Last week I was at BlogWorld Expo in Las Vegas. Lots of interesting stuff at the conference, and here are a few highlights.
There were apparently about 1500 people registered. I don’t think that many came, but it was busy. The crowd was an interesting mix; lots of bloggers, lots of business types, and then a whole cadre of political blogger (for one specific conference track), military bloggers, and Christian bloggers.
The sessions were... okay. One thing that became clear is that the knowledge level of attendees was all over the map; in one break, I spoke to a physician who just started blogging, an experienced podcaster who consults on building podcast audiences, and someone from an ad network. There were sessions where I thought I could have spoken and offered as much, and others where there were clearly knowledgeable people at the podium but things weren’t well organized. I did wish that the organizers had provided a little more detail on the sessions, so that it was clearer who the audience was; I was regretting some of my choices.
Here’s the question that I could tell people had, but no one seemed to have a crisp answer for: How do I do a social media marketing program? It’s clear that this is still somewhat uncharted territory, and there’s no accepted process for how this works - just best practices and mistakes to learn from. Which, in fact, makes it all more interesting and makes these types of conferences more valuable.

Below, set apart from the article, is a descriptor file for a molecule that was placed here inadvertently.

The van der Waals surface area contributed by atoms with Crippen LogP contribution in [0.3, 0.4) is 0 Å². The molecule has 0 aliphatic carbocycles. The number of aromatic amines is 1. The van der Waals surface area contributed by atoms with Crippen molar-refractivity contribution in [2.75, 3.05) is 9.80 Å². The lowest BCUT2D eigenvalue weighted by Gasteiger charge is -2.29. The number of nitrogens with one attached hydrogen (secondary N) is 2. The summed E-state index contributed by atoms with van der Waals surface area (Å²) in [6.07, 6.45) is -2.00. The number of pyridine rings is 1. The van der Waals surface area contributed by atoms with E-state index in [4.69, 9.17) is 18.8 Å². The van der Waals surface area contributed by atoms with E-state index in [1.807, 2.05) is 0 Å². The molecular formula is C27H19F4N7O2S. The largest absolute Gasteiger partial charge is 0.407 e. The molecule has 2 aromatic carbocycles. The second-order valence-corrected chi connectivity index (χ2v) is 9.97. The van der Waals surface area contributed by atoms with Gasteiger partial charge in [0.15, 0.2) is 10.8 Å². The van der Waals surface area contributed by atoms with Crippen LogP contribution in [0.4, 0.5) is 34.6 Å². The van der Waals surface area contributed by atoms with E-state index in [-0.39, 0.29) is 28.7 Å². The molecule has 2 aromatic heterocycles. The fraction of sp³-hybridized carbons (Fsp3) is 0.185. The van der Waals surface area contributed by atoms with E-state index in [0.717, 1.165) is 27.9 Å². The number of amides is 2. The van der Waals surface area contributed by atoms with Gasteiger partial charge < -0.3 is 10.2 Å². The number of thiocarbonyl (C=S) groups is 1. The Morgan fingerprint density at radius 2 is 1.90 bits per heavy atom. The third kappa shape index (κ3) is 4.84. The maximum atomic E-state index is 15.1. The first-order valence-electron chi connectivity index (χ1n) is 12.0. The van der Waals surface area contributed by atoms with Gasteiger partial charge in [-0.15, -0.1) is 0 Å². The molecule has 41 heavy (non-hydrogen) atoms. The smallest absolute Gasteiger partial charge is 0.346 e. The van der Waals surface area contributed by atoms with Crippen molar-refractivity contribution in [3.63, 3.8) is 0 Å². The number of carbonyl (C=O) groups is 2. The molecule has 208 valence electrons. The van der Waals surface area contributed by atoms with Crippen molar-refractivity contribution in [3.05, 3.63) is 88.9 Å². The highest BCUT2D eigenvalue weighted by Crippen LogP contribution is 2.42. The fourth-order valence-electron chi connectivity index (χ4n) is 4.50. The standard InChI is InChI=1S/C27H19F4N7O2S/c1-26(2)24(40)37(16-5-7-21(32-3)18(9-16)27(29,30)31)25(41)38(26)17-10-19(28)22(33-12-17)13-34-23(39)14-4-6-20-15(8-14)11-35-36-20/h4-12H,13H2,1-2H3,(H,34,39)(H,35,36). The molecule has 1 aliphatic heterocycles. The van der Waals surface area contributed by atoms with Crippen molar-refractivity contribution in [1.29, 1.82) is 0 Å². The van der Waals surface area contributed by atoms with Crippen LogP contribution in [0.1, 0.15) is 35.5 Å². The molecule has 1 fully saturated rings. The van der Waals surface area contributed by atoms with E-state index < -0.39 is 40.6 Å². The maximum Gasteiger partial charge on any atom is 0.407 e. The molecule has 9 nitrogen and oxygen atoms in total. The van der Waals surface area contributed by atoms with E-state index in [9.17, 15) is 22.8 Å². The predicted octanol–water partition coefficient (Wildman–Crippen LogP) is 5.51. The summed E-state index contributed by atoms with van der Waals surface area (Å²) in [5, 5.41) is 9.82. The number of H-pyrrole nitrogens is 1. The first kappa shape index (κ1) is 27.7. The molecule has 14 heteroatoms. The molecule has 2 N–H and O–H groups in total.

There was only one stinker of a session, and that’s pretty good.
The pay to promote people (Pay Per Post et al) were out in force, and I’m sure weren’t thrilled when a keynote speaker described their business as something that could cause the death of blogging. I have mixed feelings about that whole game, and really question whether opinions for cash is a good model or one that won’t just make people distrust bloggers the way they distrust everyone else.
One final note: the exhibitors seriously needed some basic training in how to staff booths. This is always an issue at shows, but I actually gave up on talking to a couple of vendors because the booth staff were deep in some internal conversation that I couldn't break into. Really, folks, aren't you there to talk to the people at the event?
But all in all, worthwhile, and I will think about going back next year.